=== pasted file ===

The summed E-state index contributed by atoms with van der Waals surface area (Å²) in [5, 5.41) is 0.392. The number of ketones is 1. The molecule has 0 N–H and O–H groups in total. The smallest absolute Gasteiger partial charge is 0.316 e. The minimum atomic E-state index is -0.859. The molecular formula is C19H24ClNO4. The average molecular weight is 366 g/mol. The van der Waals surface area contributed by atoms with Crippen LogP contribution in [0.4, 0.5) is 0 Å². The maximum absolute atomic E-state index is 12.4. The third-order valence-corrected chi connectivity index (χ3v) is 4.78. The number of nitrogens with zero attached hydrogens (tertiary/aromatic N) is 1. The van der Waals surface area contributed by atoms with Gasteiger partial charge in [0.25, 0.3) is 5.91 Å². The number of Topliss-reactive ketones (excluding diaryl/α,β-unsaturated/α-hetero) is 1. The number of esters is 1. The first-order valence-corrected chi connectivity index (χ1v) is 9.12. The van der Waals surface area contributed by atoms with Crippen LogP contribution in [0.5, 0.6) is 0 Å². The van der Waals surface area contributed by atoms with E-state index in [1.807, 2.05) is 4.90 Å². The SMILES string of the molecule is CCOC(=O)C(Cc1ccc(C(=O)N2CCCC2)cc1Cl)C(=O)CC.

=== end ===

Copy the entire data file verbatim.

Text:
The summed E-state index contributed by atoms with van der Waals surface area (Å²) in [5, 5.41) is 0.392. The number of ketones is 1. The molecule has 0 N–H and O–H groups in total. The smallest absolute Gasteiger partial charge is 0.316 e. The minimum atomic E-state index is -0.859. The molecular formula is C19H24ClNO4. The average molecular weight is 366 g/mol. The van der Waals surface area contributed by atoms with Crippen LogP contribution in [0.4, 0.5) is 0 Å². The maximum absolute atomic E-state index is 12.4. The third-order valence-corrected chi connectivity index (χ3v) is 4.78. The number of nitrogens with zero attached hydrogens (tertiary/aromatic N) is 1. The van der Waals surface area contributed by atoms with Gasteiger partial charge in [0.25, 0.3) is 5.91 Å². The number of Topliss-reactive ketones (excluding diaryl/α,β-unsaturated/α-hetero) is 1. The number of esters is 1. The first-order valence-corrected chi connectivity index (χ1v) is 9.12. The van der Waals surface area contributed by atoms with Crippen LogP contribution in [0.5, 0.6) is 0 Å². The van der Waals surface area contributed by atoms with E-state index in [1.807, 2.05) is 4.90 Å². The SMILES string of the molecule is CCOC(=O)C(Cc1ccc(C(=O)N2CCCC2)cc1Cl)C(=O)CC.